5. The other question that arises in my mind is this: We have the possibility of registering a Cornet on the Choir. What do we balance it against, if we intend to use it for a solo line? The Celeste would be a little weak, and the Great Open Diapason would probably be too strong. Of course, one could argue that one shouldn't be using the Cornet in this manner, given the availability of the Trumpet on the Swell, which could be accompanied on the Choir with the Flutes...
  6. I don't know about the Mixture on the Swell. A Mixture is supposed to crown a principal chorus. I'm wondering how successful such a stop would sound on top of a Celeste.
  7. This topic is becoming even more interesting now that more schemes are being proposed. For those of you who have added more schemes recently, could you tell me what sort of combinations you envision from the stops that you've specified? ie. What sort of pieces do you envision that an organist would be able to play on the instruments that you've designed, and how? I forgot to mention that my own scheme is to be voiced in the Dutch Classical style. So in reply to pcnd5584, if you would prefer a reed other than the Krummhorn, it would have to be something that was being used by Dutch builders of the Classical period.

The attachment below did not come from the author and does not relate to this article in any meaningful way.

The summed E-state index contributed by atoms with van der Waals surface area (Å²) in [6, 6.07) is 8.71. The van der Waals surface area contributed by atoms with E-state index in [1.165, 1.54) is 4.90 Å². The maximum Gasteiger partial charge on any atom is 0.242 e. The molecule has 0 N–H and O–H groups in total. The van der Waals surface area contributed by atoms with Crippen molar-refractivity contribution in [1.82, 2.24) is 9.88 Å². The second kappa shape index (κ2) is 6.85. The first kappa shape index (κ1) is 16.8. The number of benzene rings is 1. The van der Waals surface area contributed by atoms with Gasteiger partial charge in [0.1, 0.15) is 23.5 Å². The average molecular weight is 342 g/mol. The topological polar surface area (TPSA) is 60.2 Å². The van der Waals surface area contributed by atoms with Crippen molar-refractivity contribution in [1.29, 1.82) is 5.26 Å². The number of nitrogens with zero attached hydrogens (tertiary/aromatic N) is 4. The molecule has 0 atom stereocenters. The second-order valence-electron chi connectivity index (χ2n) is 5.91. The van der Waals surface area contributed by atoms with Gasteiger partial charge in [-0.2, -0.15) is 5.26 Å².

8. I think that a nice balance between divisions is essential. While I agree that it is not the first role of an instrument in a church of moderate size to be able to do these things, I think that it would be useful for it to have this capability nonetheless, especially since this would probably not compromise the organ's usefulness in a hymn-playing (etc) context. I've been thinking a little more about my own scheme, especially in light of Pierre's comments. Refinement in voicing is essential. It goes hand-in-hand with scaling, and can make or break an organ. I'd like to explain my now-revised scheme in terms of voicing, so that people can see how it is supposed to work... Hauptwerk: Rohrflute 8' - This stop should be quite bright, voiced to sound as if it has a 4' stop speaking with it. It should balance against the Oberwerk 8' and 4' flutes when used together. Octav 4' - Quite bright and clear, with a definite chiff. Octav 2' - Much the same as the 4' Octav, perhaps even a little bright. Mixture IV - My knowledge of mixture compostions is quite limited, so this is what this mixture is supposed to do: Compensate for the lack of an 8' Diapason by lending a little more clarity to the lower octaves, and cap the chorus with a certain brightness without being shrill. Oberwerk: Viola da Gamba 8' - A "thick" string stop, which, when drawn with the Gedackt 8', should be usable as Principal of sorts. Gedackt 8' - A contrast to the Hauptwerk flute (quite "dull" in sound). To be used for accompanying chant and soloists in a soft and unobtrusive manner. Rohrflute 4' - Adds brightness and definition to the Gedackt to balance against the Hauptwerk Rohrflute. Gemshorn 2' - Caps the chorus on this manual well, without being overly bright. Capable of being used with the Gedackt 8' only for a different tone colour against the Rohrflute on the Hauptwerk. Krummhorn 8' - Useable as either a solo reed or a chorus reed. The other two 8' stops on this manual should be designed to work with the reed, so as to create subtle changes in the tone colour. Pedalwerk: Subbass 16' - Clear, without sound overly principal-like. The Pedalwerk is a little undernourished, I know, and could clearly benefit from an extension of the 16' rank to 8'. So after all this, what are the possibilites? Solo-Accompaniment: Hauptwerk - Use the 4' Octav as a solo stop, against the Oberwerk 8' Gedackt. There are more possibilites for the solo line on the Oberwerk, which are easy to spot by looking at the specification. Both manuals have their own choruses, so these could be used against one another, in pieces like Menuet Gothique. The Krummhorn can be accompanied on the Hauptwerk using the 8' Rohrflute. The Viola da Gamba is handy for incidental music in a liturgical context. I can also imagine using it for the first part of Vierne's lovely little Berceuse before moving to the Rohrflute on the Hauptwerk. There are more possibilites - I've just mentioned a few to let you know what I expect this organ to be able to do.